Coming in at just 0.01 seconds slower than the entry above, again, is the BMW K1300R, a motorcycle manufactured from 2008 to 2015. It took over the K1200R as the flagship urban motorcycle for BMW when it was released in 2009. The K1300R produces 173 horsepower at 9,250 rpm, according to BMW, from its 1,293 cc inline-four engine. The engine was modified by Ricardo plc., a British company. The K1300R also has an exhaust butterfly flap that boosts torque and improves exhaust.
The K1300R hit 0-60 mph in 2.81 seconds, thanks in part to its emphasis on high power output and acceleration.
It can accelerate quickly because of its broad power delivery and its long wheelbase and low-mounted engine, which helps it plant the power without causing unintentional wheelies.
As the predecessor to the BMW K1300R, it makes sense that the K1200R would be right below it. This bike was manufactured by BMW from 2005 until 2008 (when the K1300R took over). It has a slightly lower-powered engine, a 1,157 cc inline-four cylinder that produces 163 hp at 10,250 rpm. The entire motorcycle’s center of gravity is reduced by canting the cylinder block toward the front wheel by 55 degrees.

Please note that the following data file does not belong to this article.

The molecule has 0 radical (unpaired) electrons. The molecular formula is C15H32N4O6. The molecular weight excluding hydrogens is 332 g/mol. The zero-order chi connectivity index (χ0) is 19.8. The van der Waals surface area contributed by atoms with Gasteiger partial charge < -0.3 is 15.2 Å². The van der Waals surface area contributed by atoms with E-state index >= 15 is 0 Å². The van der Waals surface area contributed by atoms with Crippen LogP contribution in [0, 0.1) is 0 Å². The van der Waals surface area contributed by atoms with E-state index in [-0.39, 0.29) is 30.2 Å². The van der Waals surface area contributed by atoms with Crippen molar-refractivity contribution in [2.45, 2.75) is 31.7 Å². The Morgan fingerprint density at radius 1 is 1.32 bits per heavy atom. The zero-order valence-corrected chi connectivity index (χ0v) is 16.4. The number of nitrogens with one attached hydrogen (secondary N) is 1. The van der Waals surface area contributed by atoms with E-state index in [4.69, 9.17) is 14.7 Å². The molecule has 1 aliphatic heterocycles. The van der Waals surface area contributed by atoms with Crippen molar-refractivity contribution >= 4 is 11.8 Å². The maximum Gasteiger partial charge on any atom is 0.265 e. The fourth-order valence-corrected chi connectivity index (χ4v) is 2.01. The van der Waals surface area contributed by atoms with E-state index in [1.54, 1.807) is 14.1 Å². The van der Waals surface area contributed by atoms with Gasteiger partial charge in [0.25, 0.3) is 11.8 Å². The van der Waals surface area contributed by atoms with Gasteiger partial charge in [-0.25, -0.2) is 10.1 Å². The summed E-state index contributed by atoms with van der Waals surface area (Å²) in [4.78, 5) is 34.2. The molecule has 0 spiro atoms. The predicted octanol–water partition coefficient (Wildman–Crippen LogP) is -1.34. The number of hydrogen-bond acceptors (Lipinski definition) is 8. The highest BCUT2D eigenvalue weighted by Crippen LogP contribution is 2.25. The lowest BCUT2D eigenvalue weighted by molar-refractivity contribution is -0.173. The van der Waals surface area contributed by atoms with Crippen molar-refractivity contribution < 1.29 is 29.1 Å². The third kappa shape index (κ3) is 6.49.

When launched, BMW Motorrad called the K1200R "the most-powerful naked bike in the world," but Suzuki quickly overtook this claim with its release of the B-King, a 184 hp beast. RiDE tested the B-King and K1200R together, however, and found that despite the B-King’s extra power, the K1200R was a faster accelerator, with a 9 mph higher top speed. That's reflected in the next entry . . .